New York

Anne Truitt

André Emmerich Gallery

Anne Truitt is probably best known for her published journals. Daybook, 1982, and Turn, 1986. Although her first solo exhibit took place in 1963, her relationship to the pivotal contemporary art movements of Minimalism, Color Field painting, and Pop art remains elusive. This may be due, in part, to her infrequent exhibitions in New York; she has shown only five times since 1969. With a group of 16 works that survey 30 years of her career, this exhibition attempts to bolster Truitt’s critical and historical position in the canon of contemporary art.

The installation begins chronologically with four sculptures from 1961 and 1962 grouped together in a room. Though reductivist in form, these early works simultaneously reference the domestic world. First, 1961, is a freestanding arrangement of wooden lathes with pointed tops positioned vertically like a white picket fence. Indeed, the scale and design are so close to that of an actual gate that the piece seems to have been uprooted from a suburban lawn and relocated to the gallery. This displacement is enhanced by two horizontal braces that hold the vertical slats together and extend past either side. Like Piet Mondrian’s infinite grid, the cropped lattice suggests an interrupted continuum that reaches beyond its frame. First is particularly illuminating, for it possesses formal properties that do not adhere to a pure Minimalist lexicon; it is pictorial, composed, and not “true to its materials.”

While these ingredients typify the strengths in Truitt’s work, they are also responsible for its relative obscurity. In hindsight, her early efforts can be read as a critique of Minimalism in a similar manner to those of Joel Shapiro or even Robert Gober, by virtue of the work’s combination of a reductivist idiom with domestic references. At the time of its inception, however, the work’s overt pictorialism did not conform to current avant-garde imperatives. Her sculptures could not be taken as strict proponents of Frank Stella’s dictum “What you see is what you see,” which became a fitting slogan for Minimalism proper. Truitt’s focus on color and its arrangement in relation to the monumental wood construction render her affinity with artists like Donald Judd less secure. Indeed, her later sculptures function like three-dimensional paintings and can be more closely aligned with the work of Ad Reinhardt and the constructions of Burgoyne Diller.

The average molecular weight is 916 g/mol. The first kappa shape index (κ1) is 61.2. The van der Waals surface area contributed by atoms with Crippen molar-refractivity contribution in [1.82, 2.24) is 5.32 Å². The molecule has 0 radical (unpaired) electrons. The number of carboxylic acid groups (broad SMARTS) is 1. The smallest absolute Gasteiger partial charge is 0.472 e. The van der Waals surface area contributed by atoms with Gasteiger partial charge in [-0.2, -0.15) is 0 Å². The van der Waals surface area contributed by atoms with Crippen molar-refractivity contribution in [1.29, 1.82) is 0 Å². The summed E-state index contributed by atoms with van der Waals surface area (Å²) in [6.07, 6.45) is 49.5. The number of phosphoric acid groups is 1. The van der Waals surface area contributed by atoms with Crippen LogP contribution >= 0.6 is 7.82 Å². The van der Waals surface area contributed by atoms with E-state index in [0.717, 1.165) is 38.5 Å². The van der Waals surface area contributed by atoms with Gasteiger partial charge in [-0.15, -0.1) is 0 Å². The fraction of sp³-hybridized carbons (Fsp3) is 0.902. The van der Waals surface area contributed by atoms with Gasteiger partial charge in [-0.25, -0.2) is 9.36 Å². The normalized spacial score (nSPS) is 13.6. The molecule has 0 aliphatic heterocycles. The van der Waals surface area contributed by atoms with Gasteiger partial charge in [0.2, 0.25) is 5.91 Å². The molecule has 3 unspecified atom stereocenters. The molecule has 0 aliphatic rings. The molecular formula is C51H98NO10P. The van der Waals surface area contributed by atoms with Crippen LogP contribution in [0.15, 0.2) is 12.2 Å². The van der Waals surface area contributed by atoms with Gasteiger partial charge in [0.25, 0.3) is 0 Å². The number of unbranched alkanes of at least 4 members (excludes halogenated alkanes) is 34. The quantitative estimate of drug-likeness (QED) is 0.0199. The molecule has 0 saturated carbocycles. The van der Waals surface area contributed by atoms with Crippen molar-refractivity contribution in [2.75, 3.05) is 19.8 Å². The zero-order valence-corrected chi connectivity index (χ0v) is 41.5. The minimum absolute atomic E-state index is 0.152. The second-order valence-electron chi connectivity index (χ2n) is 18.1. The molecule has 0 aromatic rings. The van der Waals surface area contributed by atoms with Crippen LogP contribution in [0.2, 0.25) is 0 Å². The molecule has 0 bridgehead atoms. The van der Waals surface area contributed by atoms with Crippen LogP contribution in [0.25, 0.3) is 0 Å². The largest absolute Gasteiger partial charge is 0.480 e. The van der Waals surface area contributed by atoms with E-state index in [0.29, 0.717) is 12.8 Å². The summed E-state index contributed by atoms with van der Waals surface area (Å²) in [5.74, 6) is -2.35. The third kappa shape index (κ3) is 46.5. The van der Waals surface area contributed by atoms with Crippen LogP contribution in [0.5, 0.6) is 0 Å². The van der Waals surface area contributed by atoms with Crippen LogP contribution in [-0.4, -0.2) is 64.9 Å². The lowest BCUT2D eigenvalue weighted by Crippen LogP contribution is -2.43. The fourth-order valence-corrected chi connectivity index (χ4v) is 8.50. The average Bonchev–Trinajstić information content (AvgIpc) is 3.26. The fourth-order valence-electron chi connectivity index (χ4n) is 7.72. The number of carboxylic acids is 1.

In her later work, the pictorial references fade away and monolithic abstract forms emerge. Instead of thin monochromatic planar surfaces, the scale is enlarged and colors multiply. The most recent work exhibited, Avonlea, 1991, encapsulates many of Truitt’s mature esthetic concerns. Standing like a squared column, it is slightly taller than the average viewer, which makes the top inaccessible to the eye. From a distance, the work appears to be a single shade of pale yellow, but as one approaches, the sides divide into three vertical stripes of varying tones. Each is framed by an incised line that structures the object chromatically and spatially, suggesting a bundle of nine squared bars with the color falling upon its surface asymmetrically. Each surface employs the three different shades of yellow in four unique orderings that look completely different from every side. Truitt envisions the work saturated with color to its core, yet due to the presence of her painterly touch, color does not permeate as much as veil.

Billed as a survey of Truitt’s sculptures, the exhibition appears more like an apology for the artist’s absence from the annals of art history. Of the 16 works exhibited, 6 are from 1961–63. The other 28 years are represented by only 10 works. Large periods in the artist’s career are conspicuously omitted, most notably an eight-year gap from 1963 and 1971, and the recent period between 1980 and 1988. The emphasis upon works from Truitt’s formative years begs the viewer to question her relation to Minimalism, which the work most closely resembles morphologically. Yet the rest of the pieces included clearly diverge from Minimalist tendencies addressing coloristic and compositional concerns. The catalogue essay accompanying the exhibition speaks of “revising” and “reexamining” the dogmatic partisanship of Minimalism, lamenting that her work has been “misunderstood,” “misrepresented,” and “dismissed” by those who formulated the critical discourse of the time. It seems that Truitt would have been better served by an exhibition that fleshed out her career internally by including more pieces from the omitted periods, rather than focusing on a body of work that she had effectively abandoned by 1963.

Kirby Gookin